While many of my friends will be participating in tax-day "tea party" protests across the country and across the Commonwealth of Virginia (in Charlottesville, Richmond, Newport News, Reston, and other locations), primarily to draw attention to the federal government's rapid and unconscionable expansion and the accompanying increase in the taxes extracted from citizens to pay for bloat and imaginary "stimulus," a different kind of "tea party" will be taking place in New York City.
According to an announcement from NORML, the National Organization for the Reform of Marijuana Laws:
What was it that Ronald Reagan said?
On Wednesday, April 15, AT 4:20 PM, representatives of the National Organization for the Reform of Marijuana Laws (NORML), including the organization’s national director Allen St. Pierre, will stand on the steps of the General Post Office in Midtown Manhattan and present a check for $14 billion to the US Treasury Department.
The check total is an estimate of what American taxpayers spend every year to maintain marijuana prohibition, according to the report, “The Budgetary Implications of Marijuana Prohibition in the United States” (prohibitioncosts.org), Americans spend some $6 billion on law enforcement costs related to enforcing marijuana laws. Taxing and regulating the production and sale of cannabis like alcohol would reduce these costs while raising an estimated $8 billion in new tax revenue. That’s according to Nobel Prize Winner Milton Friedman and over 500 other accredited economists.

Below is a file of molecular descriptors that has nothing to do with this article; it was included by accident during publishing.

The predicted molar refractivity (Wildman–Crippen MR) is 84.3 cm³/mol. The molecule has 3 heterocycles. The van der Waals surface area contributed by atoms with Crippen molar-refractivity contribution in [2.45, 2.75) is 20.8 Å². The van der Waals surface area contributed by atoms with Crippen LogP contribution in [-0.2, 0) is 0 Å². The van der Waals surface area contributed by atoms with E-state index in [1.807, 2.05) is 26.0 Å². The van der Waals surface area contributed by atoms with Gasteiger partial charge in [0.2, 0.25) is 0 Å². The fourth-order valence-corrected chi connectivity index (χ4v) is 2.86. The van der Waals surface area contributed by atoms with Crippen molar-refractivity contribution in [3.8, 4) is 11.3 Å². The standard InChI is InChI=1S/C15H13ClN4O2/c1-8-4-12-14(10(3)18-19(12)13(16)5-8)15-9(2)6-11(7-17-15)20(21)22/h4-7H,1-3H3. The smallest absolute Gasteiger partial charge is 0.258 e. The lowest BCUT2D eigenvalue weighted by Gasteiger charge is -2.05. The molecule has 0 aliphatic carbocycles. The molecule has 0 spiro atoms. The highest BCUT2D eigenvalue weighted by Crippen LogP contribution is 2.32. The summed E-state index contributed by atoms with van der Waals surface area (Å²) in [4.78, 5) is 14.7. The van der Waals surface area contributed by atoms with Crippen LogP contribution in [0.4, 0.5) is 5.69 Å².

“We’re representing America’s millions of otherwise law-abiding cannabis consumers who ARE ready, willing, vocal and able to contribute this huge sum to our struggling economy, while providing truly ‘green’ jobs and allowing police to focus on more important priorities,” says Allen St. Pierre, NORML’s Executive Director. “All we ask in exchange for our $14 billion is the right to smoke our pot responsibly and in peace – just in the same way as the millions of daily consumers of alcohol products in our country.”
Government's view of the economy could be summed up in a few short phrases: If it moves, tax it. If it keeps moving, regulate it. And if it stops moving, subsidize it.Taxing marijuana and regulating it are long overdue. I can guarantee there will never be a need to subsidize it.